I attended a town meeting in Aurora last night.  The subject of the meeting was a drug rehabilitation center scheduled to open here sometime next year.  The Jacob's Ladder Rehabilitation Center would help young men solidify their sobriety in a safe environment. It would be located in an existing facility called The Aurora Project.  Read more reporting about Jacob's Ladder here and here.

Present at the meeting were Doug Leech, the founder and president of Morgantown Sober Living, State Representative Randy Smith, State Senator Dave Sypolt, and Preston County Sheriff Dan Loughrie.  Notably absent were any members of the Preston County Commission. That's significant because Aurora is not incorporated; it is considered part of the county and therefor under the commission's jurisdiction.

[Update: A reader tells me that Commissioner Dave Price did attend the meeting. If so, he was not introduced ...nor did he introduce himself its outset.]

West Virginia's drug problem is well documented, as is the dearth of facilities available to drug and alcohol abusers who want to tackle their addictions and turn their lives around. And there is mounting evidence that it takes more than the 12 Steps, a one-month chip, and the occasional meeting to keep sober someone whose every instinct is to use and abuse.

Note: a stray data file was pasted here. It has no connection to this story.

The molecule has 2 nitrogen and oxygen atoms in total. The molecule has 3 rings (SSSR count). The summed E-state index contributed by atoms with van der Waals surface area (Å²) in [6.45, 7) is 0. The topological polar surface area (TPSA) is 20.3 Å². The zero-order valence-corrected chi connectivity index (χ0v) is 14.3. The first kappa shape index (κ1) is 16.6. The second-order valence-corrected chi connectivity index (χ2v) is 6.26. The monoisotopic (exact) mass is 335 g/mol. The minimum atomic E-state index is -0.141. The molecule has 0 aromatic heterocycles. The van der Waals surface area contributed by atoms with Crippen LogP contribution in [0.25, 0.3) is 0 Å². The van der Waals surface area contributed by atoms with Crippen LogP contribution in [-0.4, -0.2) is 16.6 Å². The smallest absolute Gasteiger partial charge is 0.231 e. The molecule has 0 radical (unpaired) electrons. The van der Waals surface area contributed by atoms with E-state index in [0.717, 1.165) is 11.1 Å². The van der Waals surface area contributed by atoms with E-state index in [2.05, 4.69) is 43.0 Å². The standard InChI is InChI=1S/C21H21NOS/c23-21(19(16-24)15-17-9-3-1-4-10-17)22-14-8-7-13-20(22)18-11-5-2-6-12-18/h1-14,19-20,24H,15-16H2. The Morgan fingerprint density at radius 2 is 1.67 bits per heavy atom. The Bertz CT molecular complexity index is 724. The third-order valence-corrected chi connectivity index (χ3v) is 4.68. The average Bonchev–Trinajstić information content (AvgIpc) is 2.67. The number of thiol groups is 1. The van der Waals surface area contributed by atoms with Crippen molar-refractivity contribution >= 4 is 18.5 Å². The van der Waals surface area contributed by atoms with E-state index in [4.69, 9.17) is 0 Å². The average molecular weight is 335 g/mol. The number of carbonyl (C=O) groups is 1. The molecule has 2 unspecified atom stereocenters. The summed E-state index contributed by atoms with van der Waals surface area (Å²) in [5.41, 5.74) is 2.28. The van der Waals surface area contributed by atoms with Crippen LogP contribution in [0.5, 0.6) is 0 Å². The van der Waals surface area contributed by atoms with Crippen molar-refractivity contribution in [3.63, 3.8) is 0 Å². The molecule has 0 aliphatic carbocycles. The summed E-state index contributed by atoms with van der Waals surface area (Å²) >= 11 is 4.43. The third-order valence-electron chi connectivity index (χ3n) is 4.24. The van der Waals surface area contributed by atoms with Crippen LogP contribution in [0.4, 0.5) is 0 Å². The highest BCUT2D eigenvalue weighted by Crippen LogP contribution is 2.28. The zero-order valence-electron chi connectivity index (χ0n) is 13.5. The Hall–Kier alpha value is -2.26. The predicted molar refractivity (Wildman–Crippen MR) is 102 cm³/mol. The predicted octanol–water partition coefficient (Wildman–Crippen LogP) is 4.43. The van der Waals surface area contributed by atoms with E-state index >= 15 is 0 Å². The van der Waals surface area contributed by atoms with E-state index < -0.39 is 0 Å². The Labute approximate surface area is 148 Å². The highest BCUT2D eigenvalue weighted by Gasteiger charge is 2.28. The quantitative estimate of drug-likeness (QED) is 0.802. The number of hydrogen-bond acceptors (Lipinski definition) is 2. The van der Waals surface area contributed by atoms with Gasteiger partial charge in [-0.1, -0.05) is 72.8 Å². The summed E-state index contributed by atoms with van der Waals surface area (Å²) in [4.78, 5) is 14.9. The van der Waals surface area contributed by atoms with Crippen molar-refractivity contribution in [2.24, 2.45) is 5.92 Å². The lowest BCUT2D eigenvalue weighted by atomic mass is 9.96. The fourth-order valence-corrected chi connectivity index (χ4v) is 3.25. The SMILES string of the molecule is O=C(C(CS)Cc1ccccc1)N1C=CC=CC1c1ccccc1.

We need more facilities like Jacob's Ladder.  The question is, do we need one in Aurora?  And will the participants in Jacob's Ladder pose a threat to this sleepy community, where Sheriff Loughrie says residents can expect a delay of a half hour or more between a call for help and the arrival of the authorities? And what's in it for Aurora? It doesn't sound like Jacob's Ladder will create jobs for anyone, or that local drug and alcohol abusers could afford to get help there.  So why Aurora? And why we are only hearing about it now, as essentially a fait accompli?